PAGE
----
“Our Prism” has an astonishing level of energy, tribal drumming leading into a veritable wall of guitar-led sound seemingly providing some cathartic release. Oh and how fantastic to hear those classic PRR harmonies! Elements of Porcupine Tree or Tool may be heard, but this is a definite PRR sound.

“New Kind of Evil” continues a magnificent level of performance, at eight minutes long an opportunity to explore, develop, lead and invest in a gorgeous tune and song structure. Languid yet emotionally deep, excellent guitar and keys explorations, classic vocals with a melody at one point seeming to hark back to some bright ambassadors, it closes by scaling a hard guitar mountain and over into the distance. Exhaustingly impressive.

“Phantoms” throbs with the industrial beat of later PRR, understatedly catchy yet cleverly anti-establishment, harsher half-time rhythms and breaks before the intensity kicks back in. A decidedly and impressively retro keyboard lead that is mixes it with a harsh guitar wall, or a heavenly melodic vocal choral section. So much to enjoy in less than 4 minutes.

“Cruel Deliverance” takes us on a gorgeously lush journey, a clever rhythm section underpinning one of their more melodic tracks, vocal harmonies and attractively, interactive sections to the fore. A tribal drum provides menace underneath a slightly Floydian break, ethereal voices floating and gathering momentum before serious guitars take over 4 minutes in. I really enjoy how PRR build layer upon layer either up to a climactic point or a clever break, in this case the latter another harkback to their early vocal beauty.

“Scream Sideways” is a ten minute epic. Time to sprawl. Time to create. Time to set the scene, the mood, the intent. Ethereal vocals and keys drift into a wonderfully addictive groove that itself allows for that classic PRR layering and guitar-led build and choral build, touching PT territory around 4 minutes in before cutting back to a delightful descending chorus. Mid section it becomes a chattering, clattering PT-esque rise back to the chorus before changing (to my glee) into an all too brief Floyd-ish funky section (think DSOTM or WYWH). The head-nodding continues until the song inexplicably fades out to a final 3 minutes that’s almost like a different song. Hypnotic to start, the use of angelic, subdued vocals and bare piano is subsumed back into the escalating guitar wall touched on earlier in the song, which itself gives way to a choral close and an ending that reminds me of how 10cc’s One Day in Paris ended! Awesome.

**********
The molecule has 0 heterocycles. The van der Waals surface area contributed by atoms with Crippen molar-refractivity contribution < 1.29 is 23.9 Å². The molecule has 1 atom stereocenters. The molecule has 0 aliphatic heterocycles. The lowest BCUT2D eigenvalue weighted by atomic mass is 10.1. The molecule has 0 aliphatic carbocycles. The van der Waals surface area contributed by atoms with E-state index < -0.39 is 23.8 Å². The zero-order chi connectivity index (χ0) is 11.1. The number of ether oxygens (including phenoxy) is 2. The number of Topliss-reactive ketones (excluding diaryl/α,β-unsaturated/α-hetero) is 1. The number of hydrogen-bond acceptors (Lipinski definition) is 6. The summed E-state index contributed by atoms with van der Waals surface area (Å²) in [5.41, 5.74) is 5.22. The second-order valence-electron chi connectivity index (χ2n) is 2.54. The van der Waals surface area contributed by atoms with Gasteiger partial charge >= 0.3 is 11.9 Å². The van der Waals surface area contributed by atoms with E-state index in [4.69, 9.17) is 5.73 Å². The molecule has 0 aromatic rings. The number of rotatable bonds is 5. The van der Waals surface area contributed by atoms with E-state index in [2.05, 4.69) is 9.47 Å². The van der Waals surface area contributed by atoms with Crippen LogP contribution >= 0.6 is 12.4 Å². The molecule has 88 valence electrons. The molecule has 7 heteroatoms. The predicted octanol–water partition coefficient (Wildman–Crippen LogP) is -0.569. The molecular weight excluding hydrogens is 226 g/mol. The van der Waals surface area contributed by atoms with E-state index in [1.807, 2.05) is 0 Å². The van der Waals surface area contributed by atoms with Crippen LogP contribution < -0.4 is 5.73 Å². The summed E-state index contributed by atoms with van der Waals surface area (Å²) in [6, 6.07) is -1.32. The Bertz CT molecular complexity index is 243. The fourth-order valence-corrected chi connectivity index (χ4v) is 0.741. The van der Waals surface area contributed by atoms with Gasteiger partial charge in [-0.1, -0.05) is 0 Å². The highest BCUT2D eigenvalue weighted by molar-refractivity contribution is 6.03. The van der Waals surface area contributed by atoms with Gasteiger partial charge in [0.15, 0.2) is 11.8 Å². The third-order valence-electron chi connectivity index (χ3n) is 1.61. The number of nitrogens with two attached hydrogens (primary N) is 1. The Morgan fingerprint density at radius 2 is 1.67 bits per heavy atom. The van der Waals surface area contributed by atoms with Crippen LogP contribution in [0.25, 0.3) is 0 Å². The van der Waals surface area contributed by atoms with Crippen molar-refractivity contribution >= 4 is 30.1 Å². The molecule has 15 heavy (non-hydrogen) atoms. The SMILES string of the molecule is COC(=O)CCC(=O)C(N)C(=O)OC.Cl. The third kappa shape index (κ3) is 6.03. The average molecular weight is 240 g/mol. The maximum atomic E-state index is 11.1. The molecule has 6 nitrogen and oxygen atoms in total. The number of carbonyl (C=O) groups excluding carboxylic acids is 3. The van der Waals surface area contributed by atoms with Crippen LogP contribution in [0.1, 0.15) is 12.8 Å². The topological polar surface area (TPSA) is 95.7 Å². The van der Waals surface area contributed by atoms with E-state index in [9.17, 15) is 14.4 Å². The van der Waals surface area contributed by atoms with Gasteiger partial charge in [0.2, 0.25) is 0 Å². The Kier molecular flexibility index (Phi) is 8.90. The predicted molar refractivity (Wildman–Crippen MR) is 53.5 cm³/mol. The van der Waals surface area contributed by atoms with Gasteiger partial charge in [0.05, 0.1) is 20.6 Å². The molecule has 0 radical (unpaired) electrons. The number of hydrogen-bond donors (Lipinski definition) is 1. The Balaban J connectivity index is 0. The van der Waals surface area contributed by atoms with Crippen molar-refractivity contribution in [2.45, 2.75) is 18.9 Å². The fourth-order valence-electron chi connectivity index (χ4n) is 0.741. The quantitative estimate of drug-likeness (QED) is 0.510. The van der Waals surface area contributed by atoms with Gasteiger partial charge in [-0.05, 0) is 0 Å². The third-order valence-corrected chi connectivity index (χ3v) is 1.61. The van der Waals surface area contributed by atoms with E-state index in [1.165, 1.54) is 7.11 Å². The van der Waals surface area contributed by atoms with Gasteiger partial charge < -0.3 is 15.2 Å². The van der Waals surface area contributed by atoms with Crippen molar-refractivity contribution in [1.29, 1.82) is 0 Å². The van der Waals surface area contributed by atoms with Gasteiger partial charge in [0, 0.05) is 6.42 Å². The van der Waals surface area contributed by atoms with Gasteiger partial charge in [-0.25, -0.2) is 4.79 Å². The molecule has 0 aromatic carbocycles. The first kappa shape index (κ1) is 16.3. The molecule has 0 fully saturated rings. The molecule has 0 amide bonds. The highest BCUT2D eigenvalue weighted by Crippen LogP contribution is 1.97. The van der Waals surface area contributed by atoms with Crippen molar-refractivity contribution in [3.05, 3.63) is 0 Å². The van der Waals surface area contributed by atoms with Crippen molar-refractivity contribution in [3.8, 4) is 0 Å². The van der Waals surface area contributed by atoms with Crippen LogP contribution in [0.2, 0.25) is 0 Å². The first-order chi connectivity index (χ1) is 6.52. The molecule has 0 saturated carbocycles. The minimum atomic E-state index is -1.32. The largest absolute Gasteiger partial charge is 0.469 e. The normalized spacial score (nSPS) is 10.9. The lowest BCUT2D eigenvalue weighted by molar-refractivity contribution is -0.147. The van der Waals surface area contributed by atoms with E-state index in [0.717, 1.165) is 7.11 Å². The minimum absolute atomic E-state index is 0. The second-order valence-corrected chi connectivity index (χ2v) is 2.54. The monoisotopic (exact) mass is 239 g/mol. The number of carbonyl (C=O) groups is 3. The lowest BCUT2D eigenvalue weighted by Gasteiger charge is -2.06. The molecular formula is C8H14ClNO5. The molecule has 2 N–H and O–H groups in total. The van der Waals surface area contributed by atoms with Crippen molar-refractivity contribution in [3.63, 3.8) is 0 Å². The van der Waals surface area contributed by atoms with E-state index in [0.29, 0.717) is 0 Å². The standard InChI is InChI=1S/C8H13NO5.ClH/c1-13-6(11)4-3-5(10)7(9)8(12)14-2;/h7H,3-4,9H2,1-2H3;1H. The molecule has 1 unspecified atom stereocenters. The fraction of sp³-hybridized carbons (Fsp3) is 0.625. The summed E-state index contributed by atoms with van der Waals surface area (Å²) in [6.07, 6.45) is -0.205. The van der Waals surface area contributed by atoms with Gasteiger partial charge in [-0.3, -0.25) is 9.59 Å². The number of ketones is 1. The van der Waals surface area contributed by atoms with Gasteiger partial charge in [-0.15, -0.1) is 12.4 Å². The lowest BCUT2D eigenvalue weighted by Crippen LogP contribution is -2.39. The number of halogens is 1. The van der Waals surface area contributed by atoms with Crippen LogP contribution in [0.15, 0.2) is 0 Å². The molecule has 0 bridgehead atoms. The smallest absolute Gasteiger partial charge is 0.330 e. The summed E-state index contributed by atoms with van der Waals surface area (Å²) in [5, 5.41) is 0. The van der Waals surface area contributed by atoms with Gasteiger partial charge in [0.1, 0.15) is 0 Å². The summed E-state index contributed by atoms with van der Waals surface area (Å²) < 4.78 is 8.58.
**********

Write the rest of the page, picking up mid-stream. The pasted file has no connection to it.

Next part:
“Dead Butterfly” makes a melancholic entrance with delightful classic PRR choral vocals before cutting, solid guitars make a powerful and pounding entrance. Throbbing synth carries the song onwards a la John Green. Seven minutes of gorgeous blend of The Dark Third and Hammer & Anvil, with added vigour and maturity.

“Lucid” has a similarly reflective opening before pounding rhythmic choral passion swaps with an emotional release in verse and bridging sections. Individual vocals shine here, giving a more personal feel. That pounding rhythm adds a dark layer whilst the guitar soars above. Dark fights against light, calm contrasts with menace in an epic battle.

This album has it all – heights of guitar-led catharsis mix with keyboard-centric song-structures to create vast, epic soundscapes. This is my kind of progressive band.

This is one of those albums which, on first listening, each track becomes your favourite until you hear the next one. The band are reunited and reignited. This new chapter in the history of Pure Reason Revolution is marked by an understanding that the outer world and the inner individual life require new perspectives. From my perspective, this is an album of the year.


  1. Our Prism 03:33
  2. New Kind of Evil 08:32
  3. Phantoms 03:50
  4. Cruel Deliverance 05:55
  5. Scream Sideways 10:09
  6. Dead Butterfly 07:08
  7. Lucid 06:48


Jon Courtney – guitar, vocals, keys
Chloe Alper – bass, vocals, keys
Greg Jong – guitars, vocals